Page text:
SC man convicted of federal dog fighting

COLUMBIA, S.C. (WCIV) – A 32-year-old Columbia man was convicted by a federal jury on a dog fighting charge, according to United States Attorney Sherri A. Lydon.

Santerrio Montinez Smith was convicted of Buying, Possessing, Training, Transporting, and Receiving Animals for Purposes of Having the Animals Participate in an Animal Fighting Venture. He faces up to 5 years in prison for his conviction.

According to the release, during the trial, seven witnesses were called to establish that, between March and September 2017, Smith had pit bull terriers for the purpose of fighting the dogs. Evidence presented in court showed that Smith kept his fighting dogs at his grandmother’s house on Dubard Boyle Road in Richland County. It also showed Smith already had a 2014 state conviction for dog fighting,

On September 20, 2017, agents from the Federal Bureau of Investigation’s Columbia Violent Gang Task Force (CVGTF), with assistance from the ASPCA (The American Society for the Prevention of Cruelty to Animals), performed a search warrant at the residence on Dubard Boyle Road and seized eight pit bull-type dogs.

A forensic veterinarian, Dr. Cathy Anderson, DVM, testified that she examined the dogs and that two of them had both scarring and fresh wounds indicative of the dogs having participated in organized dog fighting.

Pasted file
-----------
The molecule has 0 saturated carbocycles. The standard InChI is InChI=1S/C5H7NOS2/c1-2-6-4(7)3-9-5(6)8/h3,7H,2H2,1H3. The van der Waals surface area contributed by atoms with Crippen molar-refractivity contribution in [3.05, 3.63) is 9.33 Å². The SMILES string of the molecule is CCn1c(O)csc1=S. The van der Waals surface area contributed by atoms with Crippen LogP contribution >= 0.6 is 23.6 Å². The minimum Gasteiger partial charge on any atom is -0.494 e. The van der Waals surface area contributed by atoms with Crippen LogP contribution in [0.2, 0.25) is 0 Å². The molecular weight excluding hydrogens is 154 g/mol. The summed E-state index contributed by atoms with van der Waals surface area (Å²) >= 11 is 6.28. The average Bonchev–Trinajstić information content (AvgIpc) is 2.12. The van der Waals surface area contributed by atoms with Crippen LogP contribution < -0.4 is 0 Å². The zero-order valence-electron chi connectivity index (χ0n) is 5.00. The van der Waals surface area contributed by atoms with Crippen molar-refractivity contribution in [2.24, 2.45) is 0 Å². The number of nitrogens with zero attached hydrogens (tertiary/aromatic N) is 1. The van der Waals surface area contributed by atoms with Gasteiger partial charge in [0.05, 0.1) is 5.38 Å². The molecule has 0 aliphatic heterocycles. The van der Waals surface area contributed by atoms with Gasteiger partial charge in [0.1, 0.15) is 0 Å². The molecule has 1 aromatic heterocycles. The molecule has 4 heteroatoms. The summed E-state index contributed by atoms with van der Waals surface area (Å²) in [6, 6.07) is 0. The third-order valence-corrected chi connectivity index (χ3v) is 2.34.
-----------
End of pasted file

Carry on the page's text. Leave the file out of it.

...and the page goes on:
In his testimony, Terry Mills, the Director of Blood Sports Investigations at the ASPCA, educated the jury about the underworld of organized dog fighting. Mills, a former law enforcement officer with the Missouri Highway Patrol, testified that he had spent 18 months working undercover in a massive multi-state dog fighting investigation. During that time, he had essentially lived the life of a dog fighter, including the treatment dogs receive before and after a fight. According to Mills, “the losing dog rarely leaves the building.”

In court, government attorneys then played a dozen recorded phone calls with Santerrio, his brother Dantrell Smith, their father James “Denny” Green, and other known dog fighters, discussing the dogs and different aspects of dog fighting. One call revealed Santerrio Smith and another dog fighter made arrangements for an upcoming fight.

Both Dantrell Smith and Green pled guilty to federal dog fighting charges. Those two, along with Santerrio, will be sentenced after the court has received and reviewed a sentencing report prepared by the United States Probation Office.

Santierro Smith was convicted after a day-and-a-half long trial before U.S. District Judge Mary G. Lewis. It reportedly took the jury two hours to find Smith guilty.

This was Smith’s second federal conviction this year. In August, he was convicted after trial for distributing and conspiring to distribute cocaine and heroin.

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